Or you could gain some skills “on the job” by actually participating in the work over a long period of time. (Or at least read some of the experiences of folks who have, for example the
marvelous collection We Have Not Been Moved, ed. Elizabeth “Bettita” Martinez et al.)

People who are most knowledgeable in all these ways tend to be epistemically humble – to realize that it is very hard to predict the long-term effects of various actions. But they do, at least, realize that there are many complex and often competing dynamics and come to recognize some of the issues that go far beyond the local and immediate reaction. For example, one point of many movements is to make structural violence explicit and obvious. In the Civil Rights Movement, the daily indignities, oppression, and thwarting of life by segregation inflicted all manner of violence on blacks. But this daily violence of the system was easy to ignore. When people sat down in segregated restaurants, or walked together over a bridge, however, preserving the Jim Crow order required the use of literal guns, fire-hoses, chains, beatings, and jail. And the violence of beating children was something that others could see and react to far more easily than daily indignities and “dreams deferred.” Critics then, as now, said that these confrontations precipitated violence. And in one sense, of course they did. That was the whole point. They brought out direct, person-to-person violence. But the violence was always there, just operating in the shadows, where oppression always grows best.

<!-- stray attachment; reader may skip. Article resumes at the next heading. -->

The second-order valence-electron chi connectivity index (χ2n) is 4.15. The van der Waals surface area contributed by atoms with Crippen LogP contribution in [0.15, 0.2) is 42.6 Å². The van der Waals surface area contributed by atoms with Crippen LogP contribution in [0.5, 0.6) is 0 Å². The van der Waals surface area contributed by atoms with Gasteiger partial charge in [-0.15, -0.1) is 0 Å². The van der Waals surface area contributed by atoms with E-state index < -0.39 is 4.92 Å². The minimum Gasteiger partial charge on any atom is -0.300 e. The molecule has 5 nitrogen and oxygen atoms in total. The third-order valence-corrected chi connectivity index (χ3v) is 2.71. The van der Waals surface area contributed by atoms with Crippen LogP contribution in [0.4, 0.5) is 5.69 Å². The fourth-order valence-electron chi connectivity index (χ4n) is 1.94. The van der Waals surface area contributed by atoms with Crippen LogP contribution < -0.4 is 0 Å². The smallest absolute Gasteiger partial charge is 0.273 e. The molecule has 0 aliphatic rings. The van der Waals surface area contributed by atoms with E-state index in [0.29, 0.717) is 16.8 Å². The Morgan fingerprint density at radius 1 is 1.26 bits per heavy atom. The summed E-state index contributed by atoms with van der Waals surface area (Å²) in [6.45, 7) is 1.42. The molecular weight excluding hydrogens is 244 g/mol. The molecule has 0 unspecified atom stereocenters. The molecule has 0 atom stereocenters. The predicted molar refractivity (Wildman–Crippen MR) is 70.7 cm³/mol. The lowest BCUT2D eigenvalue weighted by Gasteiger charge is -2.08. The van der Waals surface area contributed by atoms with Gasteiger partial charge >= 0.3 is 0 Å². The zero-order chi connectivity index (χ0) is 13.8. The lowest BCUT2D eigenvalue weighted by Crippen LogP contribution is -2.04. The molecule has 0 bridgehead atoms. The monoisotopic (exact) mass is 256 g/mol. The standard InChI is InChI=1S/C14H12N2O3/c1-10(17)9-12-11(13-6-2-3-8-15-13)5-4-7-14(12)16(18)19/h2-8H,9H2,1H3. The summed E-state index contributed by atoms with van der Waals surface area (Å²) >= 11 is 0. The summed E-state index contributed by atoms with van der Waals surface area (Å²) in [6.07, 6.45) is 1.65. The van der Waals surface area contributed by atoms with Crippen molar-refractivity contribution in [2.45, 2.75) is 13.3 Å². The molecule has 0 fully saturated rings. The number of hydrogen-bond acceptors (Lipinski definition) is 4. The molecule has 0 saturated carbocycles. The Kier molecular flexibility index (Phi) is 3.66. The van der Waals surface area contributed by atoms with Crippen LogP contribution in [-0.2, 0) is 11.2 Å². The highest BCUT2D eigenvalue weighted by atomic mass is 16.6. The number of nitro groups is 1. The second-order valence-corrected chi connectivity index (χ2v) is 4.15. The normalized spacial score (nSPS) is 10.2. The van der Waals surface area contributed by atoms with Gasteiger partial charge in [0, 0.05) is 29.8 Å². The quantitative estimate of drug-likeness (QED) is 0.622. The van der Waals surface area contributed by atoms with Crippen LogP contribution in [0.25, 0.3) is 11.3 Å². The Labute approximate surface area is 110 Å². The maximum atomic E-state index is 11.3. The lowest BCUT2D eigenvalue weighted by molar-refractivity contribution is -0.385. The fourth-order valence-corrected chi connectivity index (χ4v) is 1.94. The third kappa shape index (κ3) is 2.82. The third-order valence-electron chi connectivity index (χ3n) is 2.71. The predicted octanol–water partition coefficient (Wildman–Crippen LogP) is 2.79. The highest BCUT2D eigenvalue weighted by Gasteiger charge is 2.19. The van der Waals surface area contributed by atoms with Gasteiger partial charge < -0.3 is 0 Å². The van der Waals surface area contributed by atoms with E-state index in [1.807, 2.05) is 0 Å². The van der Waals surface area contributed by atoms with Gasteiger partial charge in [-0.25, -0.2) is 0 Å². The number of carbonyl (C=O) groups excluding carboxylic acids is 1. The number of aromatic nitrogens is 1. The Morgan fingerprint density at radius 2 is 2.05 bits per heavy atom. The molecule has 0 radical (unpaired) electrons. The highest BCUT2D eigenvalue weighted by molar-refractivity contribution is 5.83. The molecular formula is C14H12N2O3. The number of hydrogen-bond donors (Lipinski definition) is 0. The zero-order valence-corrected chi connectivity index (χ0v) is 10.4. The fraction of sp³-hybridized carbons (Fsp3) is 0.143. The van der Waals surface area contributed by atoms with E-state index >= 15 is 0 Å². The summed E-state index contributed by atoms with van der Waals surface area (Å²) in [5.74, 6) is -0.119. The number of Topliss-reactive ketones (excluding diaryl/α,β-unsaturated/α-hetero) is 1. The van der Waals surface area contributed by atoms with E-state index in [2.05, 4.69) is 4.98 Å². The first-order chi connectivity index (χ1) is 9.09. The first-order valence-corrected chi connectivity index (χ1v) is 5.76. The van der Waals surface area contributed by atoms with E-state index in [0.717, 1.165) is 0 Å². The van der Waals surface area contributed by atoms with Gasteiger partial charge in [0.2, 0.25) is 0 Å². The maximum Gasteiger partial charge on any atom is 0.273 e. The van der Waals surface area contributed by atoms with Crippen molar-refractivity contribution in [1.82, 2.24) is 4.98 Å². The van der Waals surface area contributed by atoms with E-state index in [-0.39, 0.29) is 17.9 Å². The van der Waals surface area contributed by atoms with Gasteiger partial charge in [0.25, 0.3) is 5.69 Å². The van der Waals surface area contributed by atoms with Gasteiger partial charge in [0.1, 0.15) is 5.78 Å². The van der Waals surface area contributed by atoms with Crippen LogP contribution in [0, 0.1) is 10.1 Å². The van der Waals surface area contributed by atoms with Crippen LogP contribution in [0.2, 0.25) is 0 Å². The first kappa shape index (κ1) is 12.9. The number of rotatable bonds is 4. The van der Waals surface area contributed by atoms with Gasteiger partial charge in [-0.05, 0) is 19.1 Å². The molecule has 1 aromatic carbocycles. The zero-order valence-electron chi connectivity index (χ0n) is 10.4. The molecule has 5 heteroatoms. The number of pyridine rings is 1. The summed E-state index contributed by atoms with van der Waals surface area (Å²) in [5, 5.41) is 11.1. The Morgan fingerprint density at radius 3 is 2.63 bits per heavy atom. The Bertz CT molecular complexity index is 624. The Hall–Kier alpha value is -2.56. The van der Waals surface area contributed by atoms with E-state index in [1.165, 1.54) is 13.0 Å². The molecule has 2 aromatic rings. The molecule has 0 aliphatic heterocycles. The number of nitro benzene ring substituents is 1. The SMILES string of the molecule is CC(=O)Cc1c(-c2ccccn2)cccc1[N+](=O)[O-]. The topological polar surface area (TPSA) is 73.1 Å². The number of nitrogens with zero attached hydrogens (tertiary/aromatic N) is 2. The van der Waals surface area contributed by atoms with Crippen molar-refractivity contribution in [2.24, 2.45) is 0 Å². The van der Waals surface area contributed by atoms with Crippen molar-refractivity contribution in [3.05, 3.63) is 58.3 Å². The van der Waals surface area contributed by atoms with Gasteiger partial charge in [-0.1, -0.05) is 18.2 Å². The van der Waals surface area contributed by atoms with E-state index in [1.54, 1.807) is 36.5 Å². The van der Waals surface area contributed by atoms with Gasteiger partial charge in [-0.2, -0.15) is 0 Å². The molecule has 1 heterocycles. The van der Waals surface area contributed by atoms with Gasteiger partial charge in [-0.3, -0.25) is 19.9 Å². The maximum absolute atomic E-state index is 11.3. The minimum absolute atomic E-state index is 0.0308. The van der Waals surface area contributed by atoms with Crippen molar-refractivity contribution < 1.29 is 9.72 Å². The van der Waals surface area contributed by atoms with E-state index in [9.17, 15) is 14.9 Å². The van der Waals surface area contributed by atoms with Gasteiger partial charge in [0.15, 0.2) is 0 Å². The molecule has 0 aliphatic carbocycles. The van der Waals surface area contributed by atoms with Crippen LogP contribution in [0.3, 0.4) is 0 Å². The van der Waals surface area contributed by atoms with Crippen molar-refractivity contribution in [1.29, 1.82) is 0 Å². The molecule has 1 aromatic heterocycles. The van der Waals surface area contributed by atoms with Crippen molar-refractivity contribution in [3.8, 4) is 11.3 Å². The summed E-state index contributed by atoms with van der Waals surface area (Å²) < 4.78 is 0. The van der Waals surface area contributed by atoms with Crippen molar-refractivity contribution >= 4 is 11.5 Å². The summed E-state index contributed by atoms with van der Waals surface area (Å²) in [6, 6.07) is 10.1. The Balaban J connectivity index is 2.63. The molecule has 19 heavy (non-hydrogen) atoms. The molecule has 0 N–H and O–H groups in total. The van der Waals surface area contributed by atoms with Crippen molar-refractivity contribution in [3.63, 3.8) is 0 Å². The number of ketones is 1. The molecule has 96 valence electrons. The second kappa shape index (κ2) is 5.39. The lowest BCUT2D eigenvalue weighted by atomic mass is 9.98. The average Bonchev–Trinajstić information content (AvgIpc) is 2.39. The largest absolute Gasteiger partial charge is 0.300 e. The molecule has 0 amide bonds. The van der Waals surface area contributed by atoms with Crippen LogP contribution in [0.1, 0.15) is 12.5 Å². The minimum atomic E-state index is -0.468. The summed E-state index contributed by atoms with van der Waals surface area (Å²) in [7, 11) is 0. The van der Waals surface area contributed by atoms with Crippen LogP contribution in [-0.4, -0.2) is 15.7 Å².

And by pulling violence out of the shadows – turning in-group organizing to deport Latinos, ban Muslims, reintroduce torture, bomb more civilians, demean and oppress women, etc. into an open direct confrontation – one forces the masses of apathetic or undecided Americans to confront the situation. Yes, many of the readers of this blog hear of nothing else, but the majority of Americans do not vote, and are woefully ignorant of what is going on either in towns like Ferguson or in Trump rallies and Klan meetings. The long-term effects on this population is far more important to the evaluation of a movement tactic than the short-term effect on someone already convinced of neo-fascist ideology.

Or consider the way that movements put issues and concepts into the public debate. Would everyone talk about “the 1%” without Occupy? Would anyone be debating “Black Lives Matter” without Black Lives Matter, Ferguson Frontline, and other militant protests?

But the main point is that if you haven’t made an attempt to educate yourself in any of these ways, you really should consider the possibility that you have no opinion worth listening to. Rather than jump on a soap-box and lecture people who have been studying and practicing movement politics their entire life, might I consider listening and learning instead? It may, in the end, be a bad idea to directly confront Trump’s neo-fascist rallies, but the pundits insisting on this haven’t a clue. They aren’t even so much as attending to the complex long-term dynamics of how right-wing movements grow in in various political contexts, of how left-movements are nurtured, developed, and given confidence, or the way that apathetic or ignorant people are pulled into the conflict.

Take a moment to hear from the organizers about their goals and strategic vision. Take a social movements course. Take a movement history course. Take a peace studies course. Take my course Nonviolence: Theory and Practice, or one of the hundreds of similar courses around the country. Go to a meeting of the Peace and Justice Studies Association.

Otherwise, seriously, just stop. The “children” “are immune to your consultations.” And that is a very good thing.